The Legal Aid Society today urged New York State Governor Andrew Cuomo to extend the statewide eviction moratorium – which expires Wednesday night – to protect at least 14,000 households in New York City from likely eviction.
According to the New York City Department of Social Services, the City has identified more than 14,000 households that received a warrant of eviction before the pandemic this past March and are vulnerable to possible City Marshal enforcement should the moratorium expire.
“Thousands of families could face likely eviction and homelessness if this crucial moratorium is left to expire,” said Judith Goldiner, Attorney-in-Charge of the Civil Law Reform Unit at The Legal Aid Society. “New York’s neighboring states have protections in place to secure tenants in their homes during the pandemic. We call on Governor Andrew Cuomo to take immediate action by extending the eviction freeze indefinitely.”
From January to March 2019, a total of 5,393 citywide evictions were executed, according to City data. By comparison, the 14,000 active eviction warrants, which were issued before March 2020, indicate that the number of evictions in 2020 could far exceed last year’s numbers.
While the Tenant Safe Harbor Act protects New Yorkers who can prove a COVID-19-related financial hardship, over 200,000 New York City households are not covered by the bill, including the 14,000 families across the city who have current warrants of eviction pending against them.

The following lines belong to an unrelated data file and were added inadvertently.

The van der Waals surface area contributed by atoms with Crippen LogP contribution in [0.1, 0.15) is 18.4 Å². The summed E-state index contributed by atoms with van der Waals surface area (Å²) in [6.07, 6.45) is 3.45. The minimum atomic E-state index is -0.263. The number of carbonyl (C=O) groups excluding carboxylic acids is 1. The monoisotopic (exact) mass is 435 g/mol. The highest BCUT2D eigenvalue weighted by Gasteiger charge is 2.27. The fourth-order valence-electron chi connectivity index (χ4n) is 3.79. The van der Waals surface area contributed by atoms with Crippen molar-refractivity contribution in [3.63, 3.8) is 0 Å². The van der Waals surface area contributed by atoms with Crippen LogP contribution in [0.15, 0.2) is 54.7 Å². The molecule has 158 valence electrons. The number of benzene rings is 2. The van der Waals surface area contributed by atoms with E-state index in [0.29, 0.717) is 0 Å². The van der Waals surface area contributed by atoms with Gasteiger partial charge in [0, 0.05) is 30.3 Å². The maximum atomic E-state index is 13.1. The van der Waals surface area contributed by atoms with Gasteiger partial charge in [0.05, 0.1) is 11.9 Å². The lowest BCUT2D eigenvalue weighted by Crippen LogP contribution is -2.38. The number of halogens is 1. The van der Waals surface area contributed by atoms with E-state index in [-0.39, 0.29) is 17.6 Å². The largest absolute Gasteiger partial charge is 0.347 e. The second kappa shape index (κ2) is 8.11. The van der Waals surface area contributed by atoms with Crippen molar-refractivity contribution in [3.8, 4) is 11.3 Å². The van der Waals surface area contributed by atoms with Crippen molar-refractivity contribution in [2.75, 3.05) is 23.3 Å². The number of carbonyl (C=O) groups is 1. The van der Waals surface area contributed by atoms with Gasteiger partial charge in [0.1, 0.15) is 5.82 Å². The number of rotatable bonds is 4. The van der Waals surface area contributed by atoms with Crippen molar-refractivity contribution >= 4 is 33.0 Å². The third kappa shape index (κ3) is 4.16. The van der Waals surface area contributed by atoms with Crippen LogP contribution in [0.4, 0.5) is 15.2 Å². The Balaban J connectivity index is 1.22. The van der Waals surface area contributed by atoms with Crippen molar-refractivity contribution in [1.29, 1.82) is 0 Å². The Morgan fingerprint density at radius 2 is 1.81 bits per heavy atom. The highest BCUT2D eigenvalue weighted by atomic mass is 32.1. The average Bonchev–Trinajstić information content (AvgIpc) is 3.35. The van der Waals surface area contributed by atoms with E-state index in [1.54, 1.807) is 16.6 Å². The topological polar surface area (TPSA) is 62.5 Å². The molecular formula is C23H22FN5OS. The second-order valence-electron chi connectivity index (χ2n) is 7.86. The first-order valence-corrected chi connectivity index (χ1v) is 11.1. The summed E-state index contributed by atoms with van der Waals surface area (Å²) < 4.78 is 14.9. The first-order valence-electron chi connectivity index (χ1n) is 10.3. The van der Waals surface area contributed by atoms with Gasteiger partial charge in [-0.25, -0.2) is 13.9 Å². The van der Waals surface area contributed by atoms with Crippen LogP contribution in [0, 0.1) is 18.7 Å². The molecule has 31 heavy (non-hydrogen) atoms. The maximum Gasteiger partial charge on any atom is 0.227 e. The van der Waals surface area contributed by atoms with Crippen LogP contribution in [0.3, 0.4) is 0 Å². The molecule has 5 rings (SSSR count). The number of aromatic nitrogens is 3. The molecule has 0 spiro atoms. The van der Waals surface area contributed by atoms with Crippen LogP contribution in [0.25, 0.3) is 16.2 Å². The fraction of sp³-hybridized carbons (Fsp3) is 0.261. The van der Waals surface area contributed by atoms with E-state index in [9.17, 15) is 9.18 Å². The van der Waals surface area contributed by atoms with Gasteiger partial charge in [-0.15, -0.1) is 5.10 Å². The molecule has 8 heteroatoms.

Surrounding states – including Connecticut, Massachusetts, New Jersey, Pennsylvania and Vermont – have evictions freezes in place that go beyond measures that Albany has implemented. In Connecticut, Governor Lamont extended the moratorium to August 25; Massachusetts’ Governor Baker extended the pause on evictions until October 17; New Jersey’s eviction moratorium was extended until October; the Philadelphia Housing Authority extended its eviction moratorium to March 2021, covering all renters in the city; and in Vermont, all eviction proceedings are stayed until the end of the state of emergency, and nonpayment cases and “no case” cases are stayed until 30 days after the end of the state of emergency.
About The Legal Aid Society
The Legal Aid Society exists for one simple yet powerful reason: to ensure that New Yorkers are not denied their right to equal justice because of poverty. For over 140 years, we have protected, defended, and advocated for those who have struggled in silence for far too long. Every day, in every borough, The Legal Aid Society changes the lives of our clients and helps improve our communities.
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